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Detention basin

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Dry pond on brook to reducing floods, near Děčín, Czech Republic

A detention basin or retarding basin is an excavated area installed on, or adjacent to, tributaries of rivers, streams, lakes or bays to protect against flooding and, in some cases, downstream erosion by storing water for a limited period of time. These basins are also called dry ponds, holding ponds or dry detention basins if no permanent pool of water exists.

Detention ponds that are designed to permanently retain some volume of water at all times are called retention basins. In its basic form, a detention basin is used to manage water quantity while having a limited effectiveness in protecting water quality, unless it includes a permanent pool feature.[1]

Functions and design[edit]

A detention basin in Western Sydney, Australia

Detention basins are storm water best management practices that provide general flood protection and can also control extreme floods such as a 1 in 100-year storm event.[2] The basins are typically built during the construction of new land development projects including residential subdivisions or shopping centers. The ponds help manage the excess urban runoff generated by newly constructed impervious surfaces such as roads, parking lots and rooftops.[3]

A basin functions by allowing large flows of water to enter but limits the outflow by having a small opening at the lowest point of the structure. The size of this opening is determined by the capacity of underground and downstream culverts and washes to handle the release of the contained water.[4]

Frequently the inflow area is constructed to protect the structure from some types of damage. Offset concrete blocks in the entrance spillways are used to reduce the speed of entering flood water. These structures may also have debris drop vaults to collect large rocks. These vaults are deep holes under the entrance to the structure. The holes are wide enough to allow large rocks and other debris to fall into the holes before they can damage the rest of the structure. These vaults must be emptied after each storm event.[5]

Research has shown that detention basins built with real-time control of the outflow from the basin are significantly more effective at retaining total suspended solids and associated contaminants, such as heavy metals, when compared to basins without control.[6]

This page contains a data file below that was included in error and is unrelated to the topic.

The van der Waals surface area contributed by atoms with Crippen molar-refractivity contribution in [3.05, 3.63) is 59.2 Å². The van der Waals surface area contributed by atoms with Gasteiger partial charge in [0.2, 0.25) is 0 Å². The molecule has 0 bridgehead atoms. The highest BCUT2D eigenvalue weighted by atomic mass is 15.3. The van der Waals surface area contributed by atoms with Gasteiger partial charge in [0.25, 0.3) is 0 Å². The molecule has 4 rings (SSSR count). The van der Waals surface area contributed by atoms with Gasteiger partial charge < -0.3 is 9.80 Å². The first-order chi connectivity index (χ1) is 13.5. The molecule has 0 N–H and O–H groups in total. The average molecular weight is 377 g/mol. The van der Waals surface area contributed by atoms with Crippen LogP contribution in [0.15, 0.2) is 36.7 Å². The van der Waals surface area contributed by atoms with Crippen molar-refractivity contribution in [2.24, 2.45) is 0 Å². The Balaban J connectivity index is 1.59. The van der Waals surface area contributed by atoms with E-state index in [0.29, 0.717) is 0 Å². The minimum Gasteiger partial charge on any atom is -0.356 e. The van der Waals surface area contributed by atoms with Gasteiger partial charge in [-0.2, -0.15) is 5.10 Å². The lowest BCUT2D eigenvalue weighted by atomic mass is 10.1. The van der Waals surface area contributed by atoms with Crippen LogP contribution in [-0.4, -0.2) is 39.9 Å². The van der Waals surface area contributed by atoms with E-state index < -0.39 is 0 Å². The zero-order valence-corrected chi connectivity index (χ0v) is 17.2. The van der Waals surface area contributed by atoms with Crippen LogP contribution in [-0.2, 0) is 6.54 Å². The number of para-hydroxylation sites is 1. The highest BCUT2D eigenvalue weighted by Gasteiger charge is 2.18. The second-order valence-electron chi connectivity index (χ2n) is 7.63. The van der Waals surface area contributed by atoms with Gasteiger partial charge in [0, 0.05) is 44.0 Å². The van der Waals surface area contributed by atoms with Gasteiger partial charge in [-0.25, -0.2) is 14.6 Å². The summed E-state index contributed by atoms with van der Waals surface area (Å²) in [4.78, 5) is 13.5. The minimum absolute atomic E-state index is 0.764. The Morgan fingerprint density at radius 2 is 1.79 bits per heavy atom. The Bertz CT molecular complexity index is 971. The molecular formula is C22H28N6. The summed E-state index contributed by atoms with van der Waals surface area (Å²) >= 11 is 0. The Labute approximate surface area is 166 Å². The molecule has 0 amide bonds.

Extended detention basin[edit]

A variant basin design called an extended detention dry basin can limit downstream erosion and control of some pollutants such as suspended solids. This basin type differs from a retention basin, also known as a "wet pond," which includes a permanent pool of water, and which is typically designed to protect water quality.[7][8][9]

While basic detention ponds are often designed to empty within 6 to 12 hours after a storm, extended detention (ED) dry basins improve on the basic detention design by lengthening the storage time, for example, to 24 or 48 hours. Longer storage times tend to result in improved water quality because additional suspended solids are removed.[7]

See also[edit]


  1. ^ United States Environmental Protection Agency. Washington, DC."National Menu of Stormwater Best Management Practices." Fact Sheet: "Dry Detention Ponds."
  2. ^ Atlanta Regional Commission. Atlanta, GA. "Georgia Stormwater Management Manual." Archived 2008-04-10 at the Wayback Machine Section 3.4.1: "Dry Detention / Dry ED Basins." August 2001.
  3. ^ March 04; Denchak, 2019 Melissa. "Green Infrastructure: How to Manage Water in a Sustainable Way". NRDC. Retrieved 2022-07-10.{{cite web}}: CS1 maint: numeric names: authors list (link)
  4. ^ Dykehouse, Terry, P.E. Jones and Edmunds, Gainesville, FL."Retention Ponds and Detention Ponds, The Recovery Process." Archived 2008-04-10 at the Wayback Machine
  5. ^ "Enviro-Stormwater Management". www.stormwaterva.com. Retrieved 2021-08-16.
  6. ^ "Ecohydraulic-driven Real-Time Control of Stormwater Basins" (PDF). Universite Laval. Retrieved 11 January 2015.
  7. ^ a b Water Environment Federation, Alexandria, VA; and American Society of Civil Engineers, Reston, VA. "Urban Runoff Quality Management." WEF Manual of Practice No. 23; ASCE Manual and Report on Engineering Practice No. 87. 1998. ISBN 1-57278-039-8. Chapter 5.
  8. ^ James Worth Bagley College. "Detention Basins." Chapter 4: Best Management Practices. Agricultural and Biological Engineering, College of Agriculture and Life Sciences.
  9. ^ Minnesota Pollution Control Agency. "Stormwater Detention Ponds." Archived 2008-04-10 at the Wayback Machine Chapter 5, Minnesota State Permit Guidance Document.

External links[edit]